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Tropical Animal Health and Production

, Volume 51, Issue 7, pp 2057–2066 | Cite as

Pathological and microbiological characterization of mastitis in dairy cows

  • Ronaldo M. BianchiEmail author
  • Claiton I. Schwertz
  • Bianca S. de Cecco
  • Welden Panziera
  • Cíntia De Lorenzo
  • Lilian C. Heck
  • Gustavo G. M. Snel
  • Bruna C. Lopes
  • Fernando S. da Silva
  • Saulo P. Pavarini
  • David Driemeier
Regular Articles
  • 195 Downloads

Abstract

Mastitis may be caused by a wide range of microorganisms able to induce distinct lesions in mammary tissues. This study aims to characterize the gross and microscopic features of mastitis in dairy cows and to correlate them with the pathogens involved. The udders of slaughtered dairy cows were inspected and milk samples from each mammary quarter or fragments of the parenchyma were sent for microbiological analysis, and tissue collected for histopathological evaluation. A total of 148 cows and 592 mammary quarters were collected. From these, 432 quarters (73%) had mastitis and in 160 (27%), no changes were observed. Mastitis was classified into seven patterns based on the histopathological findings, of which mixed, lymphoplasmacytic, and suppurative mastitides were the most prevalent with 35.9% (155/432), 27.1% (117/432), and 14.3% (62/432) of the cases, respectively. These patterns were associated with the same set of pathogens: Streptococcus spp., coagulase-negative Staphylococcus (CNS), Staphylococcus aureus, Streptococcus agalactiae, Streptococcus uberis, and Corynebacterium bovis. The pyogranulomatous pattern represented 7.2% (31/432) of the cases with distinct distribution based on the agent involved, mostly S. aureus and Nocardia sp. Abscedative mastitis accounted for 6.0% (26/432) of the cases; it was characterized by multiple abscesses in the parenchyma and was mainly caused by Trueperella pyogenes. Necrosuppurative mastitis represented 5.8% (25/432) of the cases which were characterized by severe parenchyma necrosis and were caused by bacteria such as CNS and Escherichia coli. The granulomatous pattern represented 3.7% (16/432) of the cases and was occasionally associated with Mycobacterium sp.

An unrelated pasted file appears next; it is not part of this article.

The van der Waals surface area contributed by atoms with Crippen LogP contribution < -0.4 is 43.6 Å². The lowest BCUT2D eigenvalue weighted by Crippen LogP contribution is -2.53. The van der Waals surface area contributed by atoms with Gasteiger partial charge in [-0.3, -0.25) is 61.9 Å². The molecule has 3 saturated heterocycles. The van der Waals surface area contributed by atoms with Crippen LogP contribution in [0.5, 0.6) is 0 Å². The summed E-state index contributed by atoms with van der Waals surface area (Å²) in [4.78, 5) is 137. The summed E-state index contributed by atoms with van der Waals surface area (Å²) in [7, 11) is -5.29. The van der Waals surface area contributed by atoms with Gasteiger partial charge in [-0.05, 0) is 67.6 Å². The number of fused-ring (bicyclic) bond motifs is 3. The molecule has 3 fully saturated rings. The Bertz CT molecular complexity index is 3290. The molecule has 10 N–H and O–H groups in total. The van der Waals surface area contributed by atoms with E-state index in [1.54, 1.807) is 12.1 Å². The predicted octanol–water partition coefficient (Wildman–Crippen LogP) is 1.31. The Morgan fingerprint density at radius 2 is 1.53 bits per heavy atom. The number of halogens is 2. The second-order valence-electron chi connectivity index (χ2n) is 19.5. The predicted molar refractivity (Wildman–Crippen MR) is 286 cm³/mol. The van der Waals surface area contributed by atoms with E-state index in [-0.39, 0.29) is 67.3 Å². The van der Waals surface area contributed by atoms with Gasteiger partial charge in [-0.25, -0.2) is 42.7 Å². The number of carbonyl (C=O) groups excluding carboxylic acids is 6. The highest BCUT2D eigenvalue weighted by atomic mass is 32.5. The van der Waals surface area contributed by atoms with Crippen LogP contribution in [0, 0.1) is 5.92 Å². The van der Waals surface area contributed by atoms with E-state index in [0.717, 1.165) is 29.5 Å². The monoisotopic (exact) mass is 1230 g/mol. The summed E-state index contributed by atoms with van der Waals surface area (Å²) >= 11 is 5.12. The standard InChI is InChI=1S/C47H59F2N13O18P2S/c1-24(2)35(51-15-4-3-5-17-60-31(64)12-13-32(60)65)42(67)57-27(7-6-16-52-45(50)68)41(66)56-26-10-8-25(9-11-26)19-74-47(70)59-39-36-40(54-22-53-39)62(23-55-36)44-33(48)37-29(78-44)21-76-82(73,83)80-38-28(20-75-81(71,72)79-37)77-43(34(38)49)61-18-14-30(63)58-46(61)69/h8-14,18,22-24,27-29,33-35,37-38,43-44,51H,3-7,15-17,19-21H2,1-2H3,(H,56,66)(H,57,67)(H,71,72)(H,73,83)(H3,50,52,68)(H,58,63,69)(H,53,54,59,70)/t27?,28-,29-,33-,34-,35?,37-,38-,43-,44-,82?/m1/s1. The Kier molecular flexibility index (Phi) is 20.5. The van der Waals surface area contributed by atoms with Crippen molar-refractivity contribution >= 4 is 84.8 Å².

Keywords

Mammary gland Dairy cattle Mammary pathology Bacteria 

Notes

Funding information

This study was financially supported by the Conselho Nacional de Desenvolvimento Científico e Tecnólogico (CNPq) and Coordenação de Aperfeiçoamento de Pessoal de Nível Superior (CAPES).

Compliance with ethical standards

Statement of animal rights

The project that gave rise to the present data was approved to the Research Committee (COMPESQ) of the Universidade Federal do Rio Grande do Sul (UFRGS) (Project number 33527). The manuscript does not contain clinical studies or patient data.

Conflict of interest

The authors declare that they have no conflicts of interest.

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Copyright information

© Springer Nature B.V. 2019

Authors and Affiliations

  • Ronaldo M. Bianchi
    • 1
    Email author
  • Claiton I. Schwertz
    • 1
  • Bianca S. de Cecco
    • 1
  • Welden Panziera
    • 1
  • Cíntia De Lorenzo
    • 1
  • Lilian C. Heck
    • 1
  • Gustavo G. M. Snel
    • 1
  • Bruna C. Lopes
    • 1
  • Fernando S. da Silva
    • 1
  • Saulo P. Pavarini
    • 1
  • David Driemeier
    • 1
  1. 1.Setor de Patologia Veterinária, Faculdade de VeterináriaUniversidade Federal do Rio Grande do Sul (UFRGS)Porto AlegreBrazil

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